14 He was expelling a demon that was mute. When the demon had gone out, the man who had been mute spoke; and the people were astounded. 15 But some of them said, “It is by Ba‘al-Zibbul” — the ruler of the demons — “that he expels the demons.” 16 And others, trying to trap him, demanded from him a sign from Heaven. 17 But he, knowing what they were thinking, said to them, “Every kingdom divided against itself will be ruined, with one house collapsing on another. 18 So if the Adversary too is divided against himself, how can his kingdom survive? I’m asking because you claim it is by Ba‘al-Zibbul that I drive out the demons. 19 If I drive out demons by Ba‘al-Zibbul, by whom do your people drive them out? So, they will be your judges! 20 But if I drive out demons by the finger of God, then the Kingdom of God has come upon you!
21 “When a strong man who is fully equipped for battle guards his own house, his possessions are secure. 22 But when someone stronger attacks and defeats him, he carries off all the armor and weaponry on which the man was depending, and divides up the spoils. 23 Those who are not with me are against me, and those who do not gather with me are scattering.
24 “When an unclean spirit comes out of a person, it travels through dry country seeking rest. On finding none, it says, ‘I will return to the house I left.’ 25 When it arrives, it finds the house swept clean and put in order.26 Then it goes and takes seven other spirits more evil than itself, and they come and live there — so that in the end the person is worse off than he was before.”
Today the blog returns to working through the Gospel of Luke, picking up where it left off for Holy Week. This section is about spiritual powers of good and evil. It begins with the routine understanding of Luke’s culture that disabling disease was due to the action of evil powers. This understanding is offensive to our modern understanding of illness. It appears that Jesus accepted the cultural understanding, but this impression may be incorrect. Certainly he used the language of his culture, but he may have seen the social isolation of diseased people as part of the evil he was opposing. The restoration of the human person to the human community was always his aim. He was utterly opposed to the diminishment of human life entailed by disease.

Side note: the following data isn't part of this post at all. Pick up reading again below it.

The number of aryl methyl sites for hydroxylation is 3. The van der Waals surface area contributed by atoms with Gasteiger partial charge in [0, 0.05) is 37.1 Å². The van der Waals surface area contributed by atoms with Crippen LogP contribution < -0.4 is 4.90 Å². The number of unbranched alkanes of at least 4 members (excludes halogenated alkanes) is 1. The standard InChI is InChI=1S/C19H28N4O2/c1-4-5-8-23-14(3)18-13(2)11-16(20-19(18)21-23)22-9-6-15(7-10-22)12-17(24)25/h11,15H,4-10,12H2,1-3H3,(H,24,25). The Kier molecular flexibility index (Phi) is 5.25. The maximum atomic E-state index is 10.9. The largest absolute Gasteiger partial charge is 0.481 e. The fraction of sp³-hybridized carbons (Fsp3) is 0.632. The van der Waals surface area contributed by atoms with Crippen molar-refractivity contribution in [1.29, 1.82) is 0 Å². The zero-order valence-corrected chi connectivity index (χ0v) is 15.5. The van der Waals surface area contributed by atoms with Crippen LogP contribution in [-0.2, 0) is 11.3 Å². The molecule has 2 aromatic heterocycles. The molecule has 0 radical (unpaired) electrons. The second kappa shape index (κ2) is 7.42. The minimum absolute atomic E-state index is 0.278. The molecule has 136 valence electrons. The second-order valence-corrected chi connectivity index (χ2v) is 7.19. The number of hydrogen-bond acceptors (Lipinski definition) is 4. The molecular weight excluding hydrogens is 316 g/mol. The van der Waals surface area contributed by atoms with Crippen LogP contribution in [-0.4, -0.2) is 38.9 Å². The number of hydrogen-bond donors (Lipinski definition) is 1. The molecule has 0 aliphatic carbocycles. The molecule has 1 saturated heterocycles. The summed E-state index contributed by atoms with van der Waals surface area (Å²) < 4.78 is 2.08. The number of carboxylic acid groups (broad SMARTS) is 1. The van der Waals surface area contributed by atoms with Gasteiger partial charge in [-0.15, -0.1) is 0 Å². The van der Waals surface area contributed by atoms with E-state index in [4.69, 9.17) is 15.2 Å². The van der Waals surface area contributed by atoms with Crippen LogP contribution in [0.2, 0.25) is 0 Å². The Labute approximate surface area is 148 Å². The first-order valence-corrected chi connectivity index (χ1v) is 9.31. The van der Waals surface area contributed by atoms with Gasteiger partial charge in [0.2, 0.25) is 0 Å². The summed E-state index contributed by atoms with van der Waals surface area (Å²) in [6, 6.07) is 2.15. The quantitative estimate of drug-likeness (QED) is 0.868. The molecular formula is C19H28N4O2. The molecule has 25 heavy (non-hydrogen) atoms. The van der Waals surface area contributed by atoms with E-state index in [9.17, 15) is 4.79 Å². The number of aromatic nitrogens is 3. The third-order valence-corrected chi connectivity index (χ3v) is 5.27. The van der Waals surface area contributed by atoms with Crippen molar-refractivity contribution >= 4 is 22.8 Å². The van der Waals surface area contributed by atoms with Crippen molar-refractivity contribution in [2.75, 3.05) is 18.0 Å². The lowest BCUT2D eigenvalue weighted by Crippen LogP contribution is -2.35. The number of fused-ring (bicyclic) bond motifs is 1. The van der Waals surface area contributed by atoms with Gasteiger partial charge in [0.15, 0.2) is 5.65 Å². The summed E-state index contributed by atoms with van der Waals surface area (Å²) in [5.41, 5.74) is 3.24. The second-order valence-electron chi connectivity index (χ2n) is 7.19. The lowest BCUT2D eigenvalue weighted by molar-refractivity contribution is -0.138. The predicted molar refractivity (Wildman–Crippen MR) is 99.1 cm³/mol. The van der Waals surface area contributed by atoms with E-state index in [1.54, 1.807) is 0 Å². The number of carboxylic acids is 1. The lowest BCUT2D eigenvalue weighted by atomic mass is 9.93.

The accusation of the crowd may appear bizarre to modern ears, but it expresses a common fear that anyone who deals with evil powers by entering into the taboo area in which they operate, may themselves be agents of those powers. Shakepeare’s Hamlet fears that the apparition of his father may be an instrument of evil that “abuses me, to damn me.” Jesus answers with a reduction to absurdity of their accusation. If Satan’s kingdon is engaged in civil war it won’t last long! This is effective, but note the assumption that spiritual rule is binding, dividing its subjects into warring camps. Again Jesus uses robust wit to make his point. If casting out evil spirits allies the exorcist with evil, what does this say about Pharisees and priests who cast them out?
But then comes his clinching argument: if, just suppose, he, Jesus, casts out evil powers by the finger of God, has God’s Rule not arrived amongst them? The “finger of God” is a phrase taken by Jesus or Luke (who is the only Gospel writer to attribute it to Jesus) from Exodus 31: 18 which refers to the finger of God that wrote the commandments on the tablet of stone. Moses received what was written by God’s finger but in Jesus God’s finger inscribes its goodness on human lives.
Jesus adds to this image of his battle against evil powers by imagining a strong man ready to defend his house against attack. If he is defeated it will only be by a stronger man who can then go off with his property. Jesus hints that he is “the stronger one” who by God’s power snatches human lives from the ownership of evil. Jesus emphasises that it is a battle: those who oppose him should consider what power they are serving.
The brilliant parable that follows underlines this insight, which might be expressed otherwise in the words of Bob Dylan, “It may be the Devil or it may be the Lord, but you gotta serve someone.” There is no human house, whether individual person or connunity, that has no spiritual tenant. Jesus imagines the delight of an expelled evil spirit in finding that its old house is clean and tidy and empty! Of course it wll return with others. Unless people open themselves to God’s goodness, they may be possessed by evil. That openness, in my experience, may come about through faith, but also through a fundamental choice to cherish whatever goodness life offers. I have known religious believers whose inner habitation was occupied by someone with horns and tail, and non-believers whose goodness made me wonder Who was directing my life.
Jesus’ insight should not just be interpreted in the sense of possession which leads people to harm others but also in the sense of possession which leads to self-harm of many different kinds: who is that cruel demon in the heart that leads a person to repeated acts of self-destruction? Is it the abusive parent, the authoritarian educator, the hate-filled community, the sick religion that preaches a God who loves you best when you blow yourself and others to smithereens? Such possesssion needs the rigour and delicacy of God’s goodness (the finger of God) exercised through Jesus and many other healers.
Who and what we allow into our souls is a question largely ignored by contemporary philosophy but not by those who want our allegiance or our money. In an uneasy culture that suspects its relative wealth to be at risk from others, in a world menaced by a climatic cataclysm that most deny, it is not accidental that more and more people, aided by the popular press, shout slogans of hate and violence. They should ask themselves who is speaking through their mouths.